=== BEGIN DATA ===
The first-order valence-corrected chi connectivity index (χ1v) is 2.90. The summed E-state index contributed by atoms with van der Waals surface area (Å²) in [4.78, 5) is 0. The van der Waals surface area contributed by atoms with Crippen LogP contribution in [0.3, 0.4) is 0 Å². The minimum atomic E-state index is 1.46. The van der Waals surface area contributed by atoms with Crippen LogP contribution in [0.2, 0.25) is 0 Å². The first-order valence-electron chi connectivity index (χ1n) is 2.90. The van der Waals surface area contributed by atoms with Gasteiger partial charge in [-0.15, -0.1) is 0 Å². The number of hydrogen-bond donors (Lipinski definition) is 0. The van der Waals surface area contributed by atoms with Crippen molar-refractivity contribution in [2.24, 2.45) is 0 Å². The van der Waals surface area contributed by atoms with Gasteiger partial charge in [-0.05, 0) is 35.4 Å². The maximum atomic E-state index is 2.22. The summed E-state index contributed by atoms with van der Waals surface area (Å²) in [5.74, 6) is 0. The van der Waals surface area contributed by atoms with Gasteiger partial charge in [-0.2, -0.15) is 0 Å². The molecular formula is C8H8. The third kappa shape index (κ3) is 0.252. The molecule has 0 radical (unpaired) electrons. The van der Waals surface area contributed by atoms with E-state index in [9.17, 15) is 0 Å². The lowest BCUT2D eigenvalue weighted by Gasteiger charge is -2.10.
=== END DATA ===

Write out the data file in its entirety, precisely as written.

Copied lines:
The first-order valence-corrected chi connectivity index (χ1v) is 2.90. The summed E-state index contributed by atoms with van der Waals surface area (Å²) in [4.78, 5) is 0. The van der Waals surface area contributed by atoms with Crippen LogP contribution in [0.3, 0.4) is 0 Å². The minimum atomic E-state index is 1.46. The van der Waals surface area contributed by atoms with Crippen LogP contribution in [0.2, 0.25) is 0 Å². The first-order valence-electron chi connectivity index (χ1n) is 2.90. The van der Waals surface area contributed by atoms with Gasteiger partial charge in [-0.15, -0.1) is 0 Å². The number of hydrogen-bond donors (Lipinski definition) is 0. The van der Waals surface area contributed by atoms with Crippen molar-refractivity contribution in [2.24, 2.45) is 0 Å². The van der Waals surface area contributed by atoms with Gasteiger partial charge in [-0.05, 0) is 35.4 Å². The maximum atomic E-state index is 2.22. The summed E-state index contributed by atoms with van der Waals surface area (Å²) in [5.74, 6) is 0. The van der Waals surface area contributed by atoms with Gasteiger partial charge in [-0.2, -0.15) is 0 Å². The molecular formula is C8H8. The third kappa shape index (κ3) is 0.252. The molecule has 0 radical (unpaired) electrons. The van der Waals surface area contributed by atoms with E-state index in [9.17, 15) is 0 Å². The lowest BCUT2D eigenvalue weighted by Gasteiger charge is -2.10.